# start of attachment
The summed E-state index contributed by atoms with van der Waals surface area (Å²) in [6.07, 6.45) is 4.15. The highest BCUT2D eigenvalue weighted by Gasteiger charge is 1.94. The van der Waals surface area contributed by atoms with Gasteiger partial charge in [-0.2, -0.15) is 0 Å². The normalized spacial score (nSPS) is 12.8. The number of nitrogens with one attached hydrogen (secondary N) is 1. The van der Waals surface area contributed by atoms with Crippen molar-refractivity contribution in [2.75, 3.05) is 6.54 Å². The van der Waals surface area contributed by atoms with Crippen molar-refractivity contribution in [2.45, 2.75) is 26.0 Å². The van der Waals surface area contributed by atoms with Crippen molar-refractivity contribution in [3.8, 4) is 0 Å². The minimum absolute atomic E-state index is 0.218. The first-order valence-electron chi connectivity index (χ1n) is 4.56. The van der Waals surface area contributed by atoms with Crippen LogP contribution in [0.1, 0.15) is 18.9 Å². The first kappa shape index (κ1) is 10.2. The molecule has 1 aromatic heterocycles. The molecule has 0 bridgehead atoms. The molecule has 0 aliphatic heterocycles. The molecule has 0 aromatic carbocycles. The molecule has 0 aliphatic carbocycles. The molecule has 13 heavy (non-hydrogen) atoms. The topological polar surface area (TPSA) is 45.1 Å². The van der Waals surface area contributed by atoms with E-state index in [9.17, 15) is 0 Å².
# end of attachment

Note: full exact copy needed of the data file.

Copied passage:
The summed E-state index contributed by atoms with van der Waals surface area (Å²) in [6.07, 6.45) is 4.15. The highest BCUT2D eigenvalue weighted by Gasteiger charge is 1.94. The van der Waals surface area contributed by atoms with Gasteiger partial charge in [-0.2, -0.15) is 0 Å². The normalized spacial score (nSPS) is 12.8. The number of nitrogens with one attached hydrogen (secondary N) is 1. The van der Waals surface area contributed by atoms with Crippen molar-refractivity contribution in [2.75, 3.05) is 6.54 Å². The van der Waals surface area contributed by atoms with Crippen molar-refractivity contribution in [2.45, 2.75) is 26.0 Å². The van der Waals surface area contributed by atoms with Crippen molar-refractivity contribution in [3.8, 4) is 0 Å². The minimum absolute atomic E-state index is 0.218. The first-order valence-electron chi connectivity index (χ1n) is 4.56. The van der Waals surface area contributed by atoms with Crippen LogP contribution in [0.1, 0.15) is 18.9 Å². The first kappa shape index (κ1) is 10.2. The molecule has 1 aromatic heterocycles. The molecule has 0 bridgehead atoms. The molecule has 0 aliphatic heterocycles. The molecule has 0 aromatic carbocycles. The molecule has 0 aliphatic carbocycles. The molecule has 13 heavy (non-hydrogen) atoms. The topological polar surface area (TPSA) is 45.1 Å². The van der Waals surface area contributed by atoms with E-state index in [9.17, 15) is 0 Å².